Kaki release near Lake Tekapo

The DOC (or previous DOC) employee that inspires or enthuses me most is… as I haven’t been with the department for that long I am yet to meet this person.

On a personal note…

The song that always cheers me up is… definitely Bob Marley “Three Little Birds”.

My best ever holiday was… recently when my partner Melanie and I travelled to Canada, Austria, Germany, Italy, Denmark, England, France, and for the grand finale, two days at Disney Land, LA. I’m still in that place where you think about it every day and smile. It was such an awesome experience that I can’t wait to travel again.

Glen holding a brown trout by the Lewis River.

A solid Lewis River brown taken on the dry fly

My greatest sporting moment was when… I ran the length of the field side stepping and fending off players to score under the posts in a high school rugby match at the tender age of 14. When I walked off the field at the end of the game, one of the 1st fifteen boys said, “You looked like John Kirwan the way you scored that try”. I was stoked.

Glen changing a GPS tracking collar on a feral cat.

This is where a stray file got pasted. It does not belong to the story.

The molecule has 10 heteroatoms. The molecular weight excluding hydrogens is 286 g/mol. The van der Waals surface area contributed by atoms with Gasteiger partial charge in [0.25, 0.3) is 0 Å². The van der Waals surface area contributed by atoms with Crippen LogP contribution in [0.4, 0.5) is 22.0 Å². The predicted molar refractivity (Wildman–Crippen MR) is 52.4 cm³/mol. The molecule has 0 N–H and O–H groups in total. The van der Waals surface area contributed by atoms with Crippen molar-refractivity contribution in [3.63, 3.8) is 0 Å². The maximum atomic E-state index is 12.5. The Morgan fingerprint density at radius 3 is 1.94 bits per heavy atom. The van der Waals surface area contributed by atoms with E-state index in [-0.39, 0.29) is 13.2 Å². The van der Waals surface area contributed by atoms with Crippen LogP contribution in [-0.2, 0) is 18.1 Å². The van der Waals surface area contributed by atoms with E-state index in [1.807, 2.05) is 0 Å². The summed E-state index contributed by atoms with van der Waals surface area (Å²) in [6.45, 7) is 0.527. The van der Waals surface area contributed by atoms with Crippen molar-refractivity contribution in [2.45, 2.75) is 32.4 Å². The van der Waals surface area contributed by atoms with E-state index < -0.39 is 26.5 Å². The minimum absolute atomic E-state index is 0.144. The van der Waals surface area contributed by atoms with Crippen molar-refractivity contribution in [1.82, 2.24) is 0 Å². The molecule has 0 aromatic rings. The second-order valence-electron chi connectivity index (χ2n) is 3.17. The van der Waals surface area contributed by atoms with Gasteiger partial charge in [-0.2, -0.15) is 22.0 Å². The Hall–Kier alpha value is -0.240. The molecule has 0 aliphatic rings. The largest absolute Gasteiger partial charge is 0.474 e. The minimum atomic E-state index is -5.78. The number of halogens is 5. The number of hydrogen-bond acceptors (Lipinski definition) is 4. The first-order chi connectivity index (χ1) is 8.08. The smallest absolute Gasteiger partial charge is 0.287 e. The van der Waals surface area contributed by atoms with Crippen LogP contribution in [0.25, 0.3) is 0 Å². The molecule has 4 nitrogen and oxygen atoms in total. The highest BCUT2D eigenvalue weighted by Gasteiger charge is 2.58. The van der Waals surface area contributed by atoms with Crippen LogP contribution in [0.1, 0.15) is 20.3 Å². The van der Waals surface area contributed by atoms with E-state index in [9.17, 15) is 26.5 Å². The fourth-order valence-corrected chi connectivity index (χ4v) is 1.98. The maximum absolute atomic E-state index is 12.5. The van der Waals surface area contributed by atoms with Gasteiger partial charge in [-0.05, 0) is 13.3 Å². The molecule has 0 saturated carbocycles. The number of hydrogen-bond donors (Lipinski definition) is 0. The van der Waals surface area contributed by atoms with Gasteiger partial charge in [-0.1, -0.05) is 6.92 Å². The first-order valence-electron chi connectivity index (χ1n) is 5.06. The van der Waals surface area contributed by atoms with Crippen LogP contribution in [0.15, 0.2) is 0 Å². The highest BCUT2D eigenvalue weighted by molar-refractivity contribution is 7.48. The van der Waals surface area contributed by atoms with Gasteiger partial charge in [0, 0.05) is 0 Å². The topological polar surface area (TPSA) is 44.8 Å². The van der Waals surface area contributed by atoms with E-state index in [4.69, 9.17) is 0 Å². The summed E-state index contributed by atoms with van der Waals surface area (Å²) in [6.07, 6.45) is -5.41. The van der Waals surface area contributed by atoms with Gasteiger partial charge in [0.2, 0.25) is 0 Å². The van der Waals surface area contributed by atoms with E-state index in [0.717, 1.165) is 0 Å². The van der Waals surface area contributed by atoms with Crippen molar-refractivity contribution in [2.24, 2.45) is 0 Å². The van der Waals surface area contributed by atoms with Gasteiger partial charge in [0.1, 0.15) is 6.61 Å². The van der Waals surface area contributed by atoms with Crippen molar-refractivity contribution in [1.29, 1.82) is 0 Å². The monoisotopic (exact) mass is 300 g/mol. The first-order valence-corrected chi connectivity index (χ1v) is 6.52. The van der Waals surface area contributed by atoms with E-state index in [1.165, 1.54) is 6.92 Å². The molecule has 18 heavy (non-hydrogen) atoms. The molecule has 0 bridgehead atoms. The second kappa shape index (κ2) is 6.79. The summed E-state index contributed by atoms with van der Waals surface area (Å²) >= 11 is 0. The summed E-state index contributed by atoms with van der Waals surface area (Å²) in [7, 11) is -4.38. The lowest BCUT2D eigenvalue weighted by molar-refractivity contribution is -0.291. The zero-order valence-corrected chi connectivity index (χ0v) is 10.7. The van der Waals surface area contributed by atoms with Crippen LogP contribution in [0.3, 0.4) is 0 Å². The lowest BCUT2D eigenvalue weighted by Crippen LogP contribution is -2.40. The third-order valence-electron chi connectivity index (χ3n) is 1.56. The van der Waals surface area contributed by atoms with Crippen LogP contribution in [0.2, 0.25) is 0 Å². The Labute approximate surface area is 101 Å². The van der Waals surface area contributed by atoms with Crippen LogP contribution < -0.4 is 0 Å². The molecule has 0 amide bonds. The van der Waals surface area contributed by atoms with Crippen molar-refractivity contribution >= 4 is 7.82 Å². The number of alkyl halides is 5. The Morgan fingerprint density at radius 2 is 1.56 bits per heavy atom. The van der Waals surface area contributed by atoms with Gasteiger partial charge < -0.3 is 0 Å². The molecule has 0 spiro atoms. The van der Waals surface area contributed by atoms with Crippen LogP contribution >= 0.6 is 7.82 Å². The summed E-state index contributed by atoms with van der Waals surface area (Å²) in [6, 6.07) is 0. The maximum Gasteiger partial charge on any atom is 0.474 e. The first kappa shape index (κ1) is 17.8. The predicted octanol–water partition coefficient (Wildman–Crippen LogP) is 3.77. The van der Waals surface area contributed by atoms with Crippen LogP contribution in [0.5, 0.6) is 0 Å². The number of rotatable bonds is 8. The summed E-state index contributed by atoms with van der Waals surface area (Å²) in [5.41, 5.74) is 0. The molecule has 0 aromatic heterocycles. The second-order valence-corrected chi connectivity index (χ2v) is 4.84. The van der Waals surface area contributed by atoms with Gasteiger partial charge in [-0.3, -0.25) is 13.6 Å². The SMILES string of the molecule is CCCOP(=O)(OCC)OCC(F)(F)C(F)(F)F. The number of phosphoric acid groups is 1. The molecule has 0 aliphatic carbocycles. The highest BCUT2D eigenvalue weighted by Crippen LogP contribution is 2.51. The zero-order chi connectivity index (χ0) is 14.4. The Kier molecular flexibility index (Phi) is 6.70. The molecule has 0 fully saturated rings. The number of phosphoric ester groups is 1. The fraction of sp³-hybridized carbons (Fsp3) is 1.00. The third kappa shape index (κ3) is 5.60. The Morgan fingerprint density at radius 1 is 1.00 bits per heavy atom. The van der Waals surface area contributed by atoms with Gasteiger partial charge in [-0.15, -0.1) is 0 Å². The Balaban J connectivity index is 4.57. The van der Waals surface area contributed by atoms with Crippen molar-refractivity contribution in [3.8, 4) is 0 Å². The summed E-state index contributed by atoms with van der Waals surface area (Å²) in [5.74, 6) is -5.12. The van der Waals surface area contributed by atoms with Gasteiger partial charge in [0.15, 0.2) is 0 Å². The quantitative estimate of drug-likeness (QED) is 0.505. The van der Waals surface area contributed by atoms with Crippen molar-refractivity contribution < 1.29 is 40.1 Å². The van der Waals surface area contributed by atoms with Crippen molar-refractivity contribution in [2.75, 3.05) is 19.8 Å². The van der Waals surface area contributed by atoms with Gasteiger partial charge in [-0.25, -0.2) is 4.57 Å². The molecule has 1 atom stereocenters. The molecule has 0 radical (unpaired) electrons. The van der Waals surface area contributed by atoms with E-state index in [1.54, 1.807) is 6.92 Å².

Changing a GPS tracking collar on a feral cat. I play the role of chief cat wrestler, which has it’s share of exciting moments

In my spare time I… have just started down the long road of becoming a “Master bow hunter”. I am now consumed by how many game points I need to gain the next award. I see animals as points (rabbit 2, hare 5). You are probably thinking ‘Is this an illness?’ The short answer is yes. Damn you Rhys Garside! Lol.

If I could be any New Zealand native species I’d be… a Falcon, without question…. Just think: no boundaries, total freedom. That’s what I’m talking about.

A grizzly bear spotted by Glen.

A grizzly bear we were lucky enough to encounter near Lake Maligne, Jasper National Park. The wildlife for me was the highlight of our time in Canada